2) Withdrawal from cease-fire:

Withdrawing from the cease-fire at this juncture is not a viable option either. I do not know the exact strength and preparedness of the cadre. However, it may not be difficult to assume that a) our cadres who are in the camp and in other various mission are not mentally prepared to go underground now. b) Withdrawal from the cease-fire without any tactical preparation will leave the movement in shamble. There is possibility of resistance from some quarter that will be detrimental to the interest of the movement. There is a need to show to the world that the movement can withstand the shift from peace process to any other eventuality. And it appears that it is not ready yet for that.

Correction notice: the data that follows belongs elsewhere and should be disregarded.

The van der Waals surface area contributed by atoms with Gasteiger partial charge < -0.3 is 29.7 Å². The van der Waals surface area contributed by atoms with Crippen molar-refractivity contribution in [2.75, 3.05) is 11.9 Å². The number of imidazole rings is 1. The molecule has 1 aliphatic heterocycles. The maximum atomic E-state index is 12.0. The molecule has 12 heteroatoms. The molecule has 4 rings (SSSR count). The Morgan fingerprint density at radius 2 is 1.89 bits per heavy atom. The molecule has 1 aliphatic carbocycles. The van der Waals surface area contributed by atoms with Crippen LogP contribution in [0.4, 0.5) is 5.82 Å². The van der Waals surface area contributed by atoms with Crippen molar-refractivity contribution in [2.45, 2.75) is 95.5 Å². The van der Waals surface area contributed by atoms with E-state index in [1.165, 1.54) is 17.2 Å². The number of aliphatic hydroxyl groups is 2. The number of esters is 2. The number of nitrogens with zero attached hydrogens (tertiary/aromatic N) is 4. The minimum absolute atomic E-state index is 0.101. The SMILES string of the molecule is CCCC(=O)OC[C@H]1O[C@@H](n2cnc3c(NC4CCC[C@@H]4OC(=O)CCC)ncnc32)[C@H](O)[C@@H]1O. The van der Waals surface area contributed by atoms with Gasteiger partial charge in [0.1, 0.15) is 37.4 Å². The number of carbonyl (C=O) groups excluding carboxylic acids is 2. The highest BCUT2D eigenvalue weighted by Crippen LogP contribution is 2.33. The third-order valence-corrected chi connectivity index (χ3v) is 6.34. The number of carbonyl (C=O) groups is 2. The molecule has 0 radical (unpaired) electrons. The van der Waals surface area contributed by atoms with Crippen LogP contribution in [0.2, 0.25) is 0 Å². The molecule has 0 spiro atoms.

VII. Recommendations

New approach:

While the ten-year long cease-fire appears to have not produced the desired result, immediate withdrawal is likely to lead to a more difficult situation. The new approach recommends a planned withdrawal with a series of spade-work. The planning will have three components.

1) Internal: While outcome of the ongoing negotiation will depend on various variables, the two most important of them are the internal strengths of the negotiating parties and the external pressure the internal factor can generate. In our case, it is the strength of NSCN (I-M) and its capacity to hold the Naga society together including integrating (NSCN (K) and NNC) into its fold. We have witnessed during the last 60 years of our struggle how difficult it is to have solidarity/unity in Naga society. One cannot undermine the importance of unity among Nagas at this juncture. There are three options to deal with other factions: